Page last updated at 13:32 GMT, Tuesday, 11 November 2008

Hannah Jones: Your Comments

A terminally ill girl has won the right to refuse treatment after a hospital ended its bid to force her to have a heart transplant.

Hannah Jones, 13, of Marden, near Hereford, said she wanted to die with dignity.

BBC website readers have been sending in their thoughts and comments.

What's undignified about dying during surgery or on medication? An impressionable child is going to lose her life thanks to terms like "dying with dignity" being accepted in our society. Death is not a release from suffering or pain, it is an end to life. You have to be alive to feel relief from something. I think this is a tragic loss of life of a child too young to understand the consequences. Death is death, it is not an answer.
Dave Smith, St Albans Herts, UK

There are so few organs for transplant, they must go to those who want to live.
Helen, London, UK

A truly upsetting story, all the best to Hannah, you more than deserve the freedom you have had to unfairly fight for, my thoughts are with you.
John Thompson, Kent, UK

I can't imagine what this family must be going through and of course they will have their daughter's best interests at heart.

But how can a 13-year-old be able to make a decision of that magnitude? The Child Protection Officer may absolutely feel that she made the decision on her own but that doesn't necessarily make it the right one or ok for her to do so.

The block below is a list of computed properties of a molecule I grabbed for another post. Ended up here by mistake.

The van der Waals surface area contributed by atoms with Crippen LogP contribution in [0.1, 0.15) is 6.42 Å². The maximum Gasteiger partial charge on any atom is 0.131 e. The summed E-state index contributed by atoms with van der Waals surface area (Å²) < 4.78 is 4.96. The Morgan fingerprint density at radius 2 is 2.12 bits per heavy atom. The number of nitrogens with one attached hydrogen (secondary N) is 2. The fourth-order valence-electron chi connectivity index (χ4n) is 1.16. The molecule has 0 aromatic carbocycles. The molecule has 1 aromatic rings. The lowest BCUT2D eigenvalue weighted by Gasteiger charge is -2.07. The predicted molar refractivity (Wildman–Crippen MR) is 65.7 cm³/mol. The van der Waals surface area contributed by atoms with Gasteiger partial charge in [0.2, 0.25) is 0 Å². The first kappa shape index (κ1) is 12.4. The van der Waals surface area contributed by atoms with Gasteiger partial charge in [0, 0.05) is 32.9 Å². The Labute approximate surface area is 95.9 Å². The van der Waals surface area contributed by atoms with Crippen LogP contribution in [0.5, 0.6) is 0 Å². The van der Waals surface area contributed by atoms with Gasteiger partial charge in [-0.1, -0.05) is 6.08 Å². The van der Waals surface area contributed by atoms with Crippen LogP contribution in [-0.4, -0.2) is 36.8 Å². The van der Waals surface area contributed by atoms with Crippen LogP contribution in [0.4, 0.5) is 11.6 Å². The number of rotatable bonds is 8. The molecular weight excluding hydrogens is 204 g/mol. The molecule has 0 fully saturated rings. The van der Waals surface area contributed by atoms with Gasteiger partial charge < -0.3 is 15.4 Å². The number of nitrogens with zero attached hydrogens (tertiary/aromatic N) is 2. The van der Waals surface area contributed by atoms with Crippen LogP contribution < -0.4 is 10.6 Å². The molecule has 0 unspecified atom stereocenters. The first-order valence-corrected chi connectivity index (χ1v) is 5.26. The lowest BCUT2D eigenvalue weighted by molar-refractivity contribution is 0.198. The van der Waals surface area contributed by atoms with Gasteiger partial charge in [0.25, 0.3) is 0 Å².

If 13-year-olds are not allowed to vote, drive, choose whether to smoke or choose whether/whom to marry because society does not feel they are mature enough for those decisions, how can one possibly choose whether they should live or die?

An horrific circumstance they have found themselves in and I feel for them.
Marie , Woking, UK

What a sad sad story.
Mark Townsend, London, UK

I am incredibly moved by Hannah's case, what a brave young lady. May her family be comforted by their happy memories of her and may she die with dignity within the love of her family.
Nikki, Ruislip, Middlesex, UK

The right to die is a tricky situation. I know if my children were in the same situation I would be doing everything I needed so they could live. I would not wish death upon my children , this way the parents although trying to do the best I think are misguided and the child in question must take drugs for the rest of her life, would lead possibly a normal life. The path they have chosen surely leads to the end of life without any possibilities.
Thomas , Chesterfield, UK

I find it pretty appalling that a trust will spend money to force someone to have a heart transplant which they have refused, I do not get what gives them the right to do this and surely in a case like this the trust should have got a professional to try and talk her in to it.

Amazing how in today's climate and the problems with the NHS that they will spend money forcing people into operations but not on life altering cancer drugs.
Tom F, Notts, UK

Who did these people think they were, trying to force unwanted treatment? They should be sacked for such disgraceful abuse of a patient.